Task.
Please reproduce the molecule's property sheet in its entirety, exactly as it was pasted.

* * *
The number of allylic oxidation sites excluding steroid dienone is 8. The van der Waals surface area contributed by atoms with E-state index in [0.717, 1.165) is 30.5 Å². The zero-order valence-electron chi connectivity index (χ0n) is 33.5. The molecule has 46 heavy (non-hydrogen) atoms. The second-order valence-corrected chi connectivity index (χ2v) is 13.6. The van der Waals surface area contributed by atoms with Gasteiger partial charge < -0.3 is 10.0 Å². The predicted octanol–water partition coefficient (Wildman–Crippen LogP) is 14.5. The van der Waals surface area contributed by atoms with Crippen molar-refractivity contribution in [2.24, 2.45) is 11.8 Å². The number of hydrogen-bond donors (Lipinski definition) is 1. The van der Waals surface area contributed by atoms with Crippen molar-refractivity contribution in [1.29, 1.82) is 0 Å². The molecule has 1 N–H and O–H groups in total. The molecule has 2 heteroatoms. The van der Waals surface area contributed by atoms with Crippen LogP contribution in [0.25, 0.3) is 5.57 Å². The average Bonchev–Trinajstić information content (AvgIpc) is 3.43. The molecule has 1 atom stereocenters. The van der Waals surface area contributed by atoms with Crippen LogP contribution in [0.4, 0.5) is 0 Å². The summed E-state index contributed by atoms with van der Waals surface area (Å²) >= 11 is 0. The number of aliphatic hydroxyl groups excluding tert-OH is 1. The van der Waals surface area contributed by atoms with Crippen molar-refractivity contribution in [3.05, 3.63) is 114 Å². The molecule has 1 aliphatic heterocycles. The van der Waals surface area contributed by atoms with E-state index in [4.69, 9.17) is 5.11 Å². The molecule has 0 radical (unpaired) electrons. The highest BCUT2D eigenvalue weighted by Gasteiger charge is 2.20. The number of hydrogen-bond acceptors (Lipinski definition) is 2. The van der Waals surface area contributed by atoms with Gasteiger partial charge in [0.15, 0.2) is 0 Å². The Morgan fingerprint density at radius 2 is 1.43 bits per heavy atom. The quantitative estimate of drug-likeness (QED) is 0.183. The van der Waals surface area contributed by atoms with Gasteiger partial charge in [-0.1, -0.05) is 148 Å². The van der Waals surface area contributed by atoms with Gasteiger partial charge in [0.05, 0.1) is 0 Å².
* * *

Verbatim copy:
The number of allylic oxidation sites excluding steroid dienone is 8. The van der Waals surface area contributed by atoms with E-state index in [0.717, 1.165) is 30.5 Å². The zero-order valence-electron chi connectivity index (χ0n) is 33.5. The molecule has 46 heavy (non-hydrogen) atoms. The second-order valence-corrected chi connectivity index (χ2v) is 13.6. The van der Waals surface area contributed by atoms with Gasteiger partial charge < -0.3 is 10.0 Å². The predicted octanol–water partition coefficient (Wildman–Crippen LogP) is 14.5. The van der Waals surface area contributed by atoms with Crippen molar-refractivity contribution in [2.24, 2.45) is 11.8 Å². The number of hydrogen-bond donors (Lipinski definition) is 1. The van der Waals surface area contributed by atoms with Crippen molar-refractivity contribution in [1.29, 1.82) is 0 Å². The molecule has 1 N–H and O–H groups in total. The molecule has 2 heteroatoms. The van der Waals surface area contributed by atoms with Crippen LogP contribution in [0.25, 0.3) is 5.57 Å². The average Bonchev–Trinajstić information content (AvgIpc) is 3.43. The molecule has 1 atom stereocenters. The van der Waals surface area contributed by atoms with Crippen LogP contribution in [0.4, 0.5) is 0 Å². The summed E-state index contributed by atoms with van der Waals surface area (Å²) >= 11 is 0. The number of aliphatic hydroxyl groups excluding tert-OH is 1. The van der Waals surface area contributed by atoms with Crippen molar-refractivity contribution in [3.05, 3.63) is 114 Å². The molecule has 1 aliphatic heterocycles. The van der Waals surface area contributed by atoms with E-state index in [4.69, 9.17) is 5.11 Å². The molecule has 0 radical (unpaired) electrons. The highest BCUT2D eigenvalue weighted by Gasteiger charge is 2.20. The number of hydrogen-bond acceptors (Lipinski definition) is 2. The van der Waals surface area contributed by atoms with Gasteiger partial charge in [0.15, 0.2) is 0 Å². The Morgan fingerprint density at radius 2 is 1.43 bits per heavy atom. The quantitative estimate of drug-likeness (QED) is 0.183. The van der Waals surface area contributed by atoms with Gasteiger partial charge in [-0.1, -0.05) is 148 Å². The van der Waals surface area contributed by atoms with Gasteiger partial charge in [0.05, 0.1) is 0 Å².